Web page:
"When people meet me for the first time, lots of them don't know how to react," begins a video featuring a woman named Jess Thom. Her sentences are peppered with tics and nonsensical phrases and words like "biscuit" and "cat" because Thom has Tourette syndrome (TS).
The National Institute of Neurological Disorders and Stroke defines TS as a "neurological disorder characterized by repetitive, stereotyped, involuntary movements and vocalizations called tics." The symptoms of TS are involuntary, and people often feel a buildup of tension if they try to suppress them. Tics can include profanity, shouting, or other movements and expressions that might draw unwanted attention to a person with TI when they are out in public.
A natural reaction to encountering such a person might be to laugh, but most, understandably, feel a need to hold back chuckles for fear of offending. While many people with disabilities do not appreciate laughter, Thom takes a different stance. She sees laughter simply as a sign that people don't know how to interact with those different from themselves.
"Last year, research by Scope found that two thirds of the British population, that's 67 percent, feel uncomfortable talking to disabled people," says Thom in the video above. "And at the same time, recorded instances of hate crime against disabled people have increased by a staggering 41 percent in just one year."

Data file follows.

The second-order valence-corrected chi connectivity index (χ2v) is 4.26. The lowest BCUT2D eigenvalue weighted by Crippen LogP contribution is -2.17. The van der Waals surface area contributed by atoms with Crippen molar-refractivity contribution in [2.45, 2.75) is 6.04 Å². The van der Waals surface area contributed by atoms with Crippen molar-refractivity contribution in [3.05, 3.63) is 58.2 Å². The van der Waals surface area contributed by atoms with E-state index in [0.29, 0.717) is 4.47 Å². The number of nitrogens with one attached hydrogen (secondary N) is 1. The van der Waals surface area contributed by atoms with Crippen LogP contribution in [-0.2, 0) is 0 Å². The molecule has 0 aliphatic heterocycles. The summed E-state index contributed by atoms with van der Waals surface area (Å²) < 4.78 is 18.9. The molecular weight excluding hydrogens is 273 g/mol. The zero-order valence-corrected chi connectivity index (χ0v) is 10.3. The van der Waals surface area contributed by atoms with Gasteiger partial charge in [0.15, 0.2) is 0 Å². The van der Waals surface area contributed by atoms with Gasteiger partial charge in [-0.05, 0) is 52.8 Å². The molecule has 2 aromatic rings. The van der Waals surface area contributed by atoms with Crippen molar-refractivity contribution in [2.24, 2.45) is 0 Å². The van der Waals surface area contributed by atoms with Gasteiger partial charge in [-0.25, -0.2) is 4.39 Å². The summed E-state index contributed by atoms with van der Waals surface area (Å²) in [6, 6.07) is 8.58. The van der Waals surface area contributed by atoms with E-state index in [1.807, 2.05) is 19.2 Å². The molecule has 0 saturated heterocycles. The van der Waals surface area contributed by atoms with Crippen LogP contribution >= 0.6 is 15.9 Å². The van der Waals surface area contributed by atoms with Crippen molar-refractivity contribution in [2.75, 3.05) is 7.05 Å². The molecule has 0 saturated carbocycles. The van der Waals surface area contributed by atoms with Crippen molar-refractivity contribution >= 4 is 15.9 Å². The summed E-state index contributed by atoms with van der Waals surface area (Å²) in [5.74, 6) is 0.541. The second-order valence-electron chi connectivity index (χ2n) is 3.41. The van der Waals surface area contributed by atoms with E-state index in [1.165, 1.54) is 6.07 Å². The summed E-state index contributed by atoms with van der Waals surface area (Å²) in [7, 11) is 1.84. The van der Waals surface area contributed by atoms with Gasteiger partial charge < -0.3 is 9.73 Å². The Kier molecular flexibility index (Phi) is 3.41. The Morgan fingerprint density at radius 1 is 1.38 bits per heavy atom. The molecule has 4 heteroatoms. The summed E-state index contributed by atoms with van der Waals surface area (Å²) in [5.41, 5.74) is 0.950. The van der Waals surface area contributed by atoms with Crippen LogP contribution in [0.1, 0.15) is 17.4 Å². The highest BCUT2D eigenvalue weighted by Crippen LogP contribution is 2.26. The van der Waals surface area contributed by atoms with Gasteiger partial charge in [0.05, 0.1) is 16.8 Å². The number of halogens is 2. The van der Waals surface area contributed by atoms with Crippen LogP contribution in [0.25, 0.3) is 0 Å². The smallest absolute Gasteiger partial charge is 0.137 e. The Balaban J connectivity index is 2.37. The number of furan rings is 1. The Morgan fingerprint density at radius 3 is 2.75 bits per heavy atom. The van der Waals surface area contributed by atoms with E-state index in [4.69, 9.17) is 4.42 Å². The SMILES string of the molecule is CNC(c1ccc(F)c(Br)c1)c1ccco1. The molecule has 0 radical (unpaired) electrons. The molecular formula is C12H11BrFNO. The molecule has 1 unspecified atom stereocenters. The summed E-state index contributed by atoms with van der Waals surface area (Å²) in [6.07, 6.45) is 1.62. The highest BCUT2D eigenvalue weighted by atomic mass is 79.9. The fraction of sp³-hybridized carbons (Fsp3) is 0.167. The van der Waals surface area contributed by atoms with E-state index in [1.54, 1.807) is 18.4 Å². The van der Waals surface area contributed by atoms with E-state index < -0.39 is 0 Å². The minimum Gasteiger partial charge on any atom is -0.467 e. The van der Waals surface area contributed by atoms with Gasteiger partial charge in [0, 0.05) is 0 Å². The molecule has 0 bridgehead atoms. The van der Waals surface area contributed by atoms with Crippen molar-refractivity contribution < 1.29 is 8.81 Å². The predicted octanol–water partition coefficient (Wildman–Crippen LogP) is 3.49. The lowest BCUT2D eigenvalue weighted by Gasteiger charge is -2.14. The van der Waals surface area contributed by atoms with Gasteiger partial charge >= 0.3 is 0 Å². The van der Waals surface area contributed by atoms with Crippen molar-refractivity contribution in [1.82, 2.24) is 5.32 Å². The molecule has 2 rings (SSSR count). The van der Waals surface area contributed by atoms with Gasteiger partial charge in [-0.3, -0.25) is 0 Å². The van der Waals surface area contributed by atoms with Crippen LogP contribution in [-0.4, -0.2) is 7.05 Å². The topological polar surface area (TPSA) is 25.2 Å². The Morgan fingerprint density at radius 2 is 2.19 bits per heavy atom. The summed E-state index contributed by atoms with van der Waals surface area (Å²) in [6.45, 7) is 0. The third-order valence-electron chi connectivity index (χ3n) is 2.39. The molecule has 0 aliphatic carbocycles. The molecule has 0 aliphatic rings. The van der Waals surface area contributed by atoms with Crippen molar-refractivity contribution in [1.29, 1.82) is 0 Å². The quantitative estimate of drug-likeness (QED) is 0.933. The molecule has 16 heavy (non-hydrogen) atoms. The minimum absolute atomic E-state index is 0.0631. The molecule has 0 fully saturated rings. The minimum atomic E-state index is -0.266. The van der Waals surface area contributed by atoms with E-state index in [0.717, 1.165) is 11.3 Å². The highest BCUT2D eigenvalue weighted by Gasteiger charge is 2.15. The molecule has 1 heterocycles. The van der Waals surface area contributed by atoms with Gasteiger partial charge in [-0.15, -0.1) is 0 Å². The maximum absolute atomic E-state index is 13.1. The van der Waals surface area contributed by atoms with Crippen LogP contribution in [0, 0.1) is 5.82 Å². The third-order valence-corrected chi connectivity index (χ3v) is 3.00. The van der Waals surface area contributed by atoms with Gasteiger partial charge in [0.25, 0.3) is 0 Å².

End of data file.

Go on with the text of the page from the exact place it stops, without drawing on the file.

Thom, who works with children, has noticed kids are much more willing to laugh and ask questions and listen to her answers than adults. But by looking the other way, or by being nervous to interact with Thom, adults are missing out on an opportunity to engage in interesting conversation, learn more about her, and acknowledge the barriers she experiences as a person with a disability.
In other words, Thom sees laughter as a gateway to opening up a dialogue that fosters acceptance and tolerance.
"I used to think that attitude change was a long, drawn out process," Thom says as a final thought in the video. "But I've learned that it can happen very quickly, and it often starts with a single conversation. Ta-da! As soon as we stop shying away from differences, we can start to appreciate our similarities."
(H/T: The Guardian)